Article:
I'm not too versed in computer graphics so my question may be vague.

I'm given a sequence of GPS coordinates which I draw on an iOS map, and they define bus routes. Some of the bus routes happen to share sections of certain streets however, and when multiple routes are being drawn on the map the colored line segments are just being overlapped currently.

I'm currently looking into computationally separating the lines from each other before drawing, but I'm not sure that will get any success. So my backup is: are there any good techniques to draw the lines in a way that somehow does not hide the lower line segments, and retains at least partially their color?

Again as a disclosure, I'm not very knowledgable in this area. I know from Photoshop there are different color modes on the layers that have different effects when overlapped. Would something of that sort help in this situation? Or maybe there's a way to dash the lines such that it alternates each color, but I imagine that would be fairly difficult.

I'm just probing around for different techniques for this problem.


2 Answers 2


This question should most probably be asked on GD.SE or UX.SE. These sites specialize in how to design the graphics and how to choose the graphics for your purpose. But since you are here basic options are:

  1. Routes dont overlap but are parallel like electronic layouts (image 1, A), Works well unless you have many overlapping things.
  2. Space interleaved lines, differently colored line regions (image 1, B). Such as dashed lines, however many other interleaved shapes are possible.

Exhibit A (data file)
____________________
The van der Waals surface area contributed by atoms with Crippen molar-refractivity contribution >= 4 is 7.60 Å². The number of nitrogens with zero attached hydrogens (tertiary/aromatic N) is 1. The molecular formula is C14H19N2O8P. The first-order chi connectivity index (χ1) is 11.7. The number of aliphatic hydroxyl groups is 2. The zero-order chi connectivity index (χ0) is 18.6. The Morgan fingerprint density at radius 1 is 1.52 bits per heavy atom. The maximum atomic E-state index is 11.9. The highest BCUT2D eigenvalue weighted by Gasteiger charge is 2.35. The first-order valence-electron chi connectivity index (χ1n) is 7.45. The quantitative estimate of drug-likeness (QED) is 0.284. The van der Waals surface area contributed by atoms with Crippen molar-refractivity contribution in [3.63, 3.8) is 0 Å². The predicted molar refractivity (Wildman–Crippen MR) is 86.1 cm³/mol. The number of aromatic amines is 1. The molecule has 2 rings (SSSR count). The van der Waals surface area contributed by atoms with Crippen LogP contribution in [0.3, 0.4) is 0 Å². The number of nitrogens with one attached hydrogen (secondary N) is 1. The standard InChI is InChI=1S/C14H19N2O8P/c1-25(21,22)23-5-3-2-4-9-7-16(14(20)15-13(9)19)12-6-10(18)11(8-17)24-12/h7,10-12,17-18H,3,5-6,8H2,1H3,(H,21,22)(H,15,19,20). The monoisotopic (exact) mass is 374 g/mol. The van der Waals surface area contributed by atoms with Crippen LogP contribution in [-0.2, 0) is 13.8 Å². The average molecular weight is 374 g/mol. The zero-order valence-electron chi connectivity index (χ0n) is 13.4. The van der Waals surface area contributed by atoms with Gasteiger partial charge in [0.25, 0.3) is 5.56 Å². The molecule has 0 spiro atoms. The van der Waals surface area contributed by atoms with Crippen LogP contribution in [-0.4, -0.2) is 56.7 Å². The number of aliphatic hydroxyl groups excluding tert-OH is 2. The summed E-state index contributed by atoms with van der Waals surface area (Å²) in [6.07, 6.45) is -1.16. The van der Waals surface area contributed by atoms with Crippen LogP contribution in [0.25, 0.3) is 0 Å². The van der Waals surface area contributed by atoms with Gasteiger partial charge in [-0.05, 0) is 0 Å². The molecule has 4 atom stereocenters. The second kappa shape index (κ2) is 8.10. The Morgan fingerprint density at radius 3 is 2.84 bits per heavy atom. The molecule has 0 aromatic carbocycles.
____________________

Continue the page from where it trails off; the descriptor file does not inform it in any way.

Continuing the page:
3. Spatial solutions, lines on top of each other but laid over in 3d (image 1, C), Works well in isometric drawing.
  4. Different line widths (image 1, D)
  5. User suggested, overlay (image 1, E).
  6. Same color but labels on segments (image 1, F), note not all segments need to be labeled as humans can interpolate values somewhat. This has benefit of being able to be paired with any other effect and works well with selection highlights with info intact.

enter image description here

Image 1: Different overlay methods.

Note: None, except the labeling works well when there are very many different lines as humans capability to see different colors in this kind of context as differing data is not very good (ask UX.SE).

As for what is best depends. None of these are particularity hard to do in code or vector drawing application (but that is out of scope ask GD.SE). Whichever is best for the user or the design is also not within the scope of this software (ask GD.SE or UX.SE).


You could:

  • Draw them all with different widths and make each transparent (fiddling with alpha blend to make it look nice). Or make the depth proportional to the width, so the widest is always drawn at the bottom of the pyramid. The naive implementation would suffer with many routes.

  • Not do anything special at intersections, and expect the user to infer what is going on from context.

  • "PWM" the colors of the lines, one way to do this might be to make a chessboard-like grid texture of 0's and 1's, and depending on whether there is a zero or a one where the road falls, choose the color to draw.

  • You could use the above technique for multiple line colors by further subdividing the grid with multiple colors. This would be tedious to do in a shader, but is trivial using a normal CPU image manipulation library.

Here is a bus routing app (Transloc Rider) that does this pretty well.

transloc rider


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